The luc bat is a Vietnamese form of poetry.
It means simply “six eight” due to its pattern of syllables per line: 6,8,6,8,6,8, etc. There is no set length to the luc bat, so it can be as long or as short as you’d like.
But what really makes this form interesting is the rhyming structure, which sounds a little complicated but is easy to grasp in practice.
The sixth syllable of every eight-syllable line rhymes with the last syllable of the six-syllable line before it, which in turn rhymes with the eighth syllable of the eight-syllable line before it. When the end of the poem is reached, the last line jumps back and rhymes with the first. In other words, the syllables go like this:
* * * * * a
* * * * * a * b
* * * * * b
* * * * * b * c
* * * * * c
* * * * * c * d
* * * * * d
* * * * * d * a
…although of course the poem can be as long as you wish.
Remember that it is always the final line of the poem which
ends in the “a” rhyme, linking it back to the beginning
The ship I sailed and sank
those final years, was dank by then.
I tried to save her when
all hope seemed lost. My men put out
in boats, and with a shout
“Farewell”, I set about to save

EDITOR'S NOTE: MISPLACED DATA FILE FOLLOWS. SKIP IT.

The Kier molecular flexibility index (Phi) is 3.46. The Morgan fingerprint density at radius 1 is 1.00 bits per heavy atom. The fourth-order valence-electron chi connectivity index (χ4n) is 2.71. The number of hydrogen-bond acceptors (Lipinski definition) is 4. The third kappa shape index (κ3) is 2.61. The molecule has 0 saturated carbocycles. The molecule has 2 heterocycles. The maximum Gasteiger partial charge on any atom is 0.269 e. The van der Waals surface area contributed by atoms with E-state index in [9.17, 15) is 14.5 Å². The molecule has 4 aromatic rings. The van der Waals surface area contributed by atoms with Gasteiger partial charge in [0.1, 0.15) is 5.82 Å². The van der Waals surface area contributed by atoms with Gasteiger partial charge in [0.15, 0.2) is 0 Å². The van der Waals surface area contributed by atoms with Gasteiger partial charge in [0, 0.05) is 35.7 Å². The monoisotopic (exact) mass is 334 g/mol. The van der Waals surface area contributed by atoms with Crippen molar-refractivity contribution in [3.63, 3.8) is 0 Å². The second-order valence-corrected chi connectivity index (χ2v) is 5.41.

that ship in a nearby cave.
I was not really brave; just done.
I thought it might be one
small chance for grounding run in firth.
Slight chance to find some berth
I tried for what it’s worth, but failed.
Thru all the years I sailed,
and all the sirens hailed with cheer
I never thought I hear
one close until my dear, you found
me sinking soon to drown.
“I’d love for you to down here stay
and with this sprite now play,
but death to you that way I’ll stop.”
You brought me to the top.
A mortal life you swap to free
a mortal from the sea
although you wanted me to stay
I clung to life that day,
but thoughts of you held sway since then.
I’ll leave the world of men
and dive in where back then, I sank.
© Lawrencealot – August, 2012
Author just noted on review that this poem does
not comply to specifications and will be re-rewritten.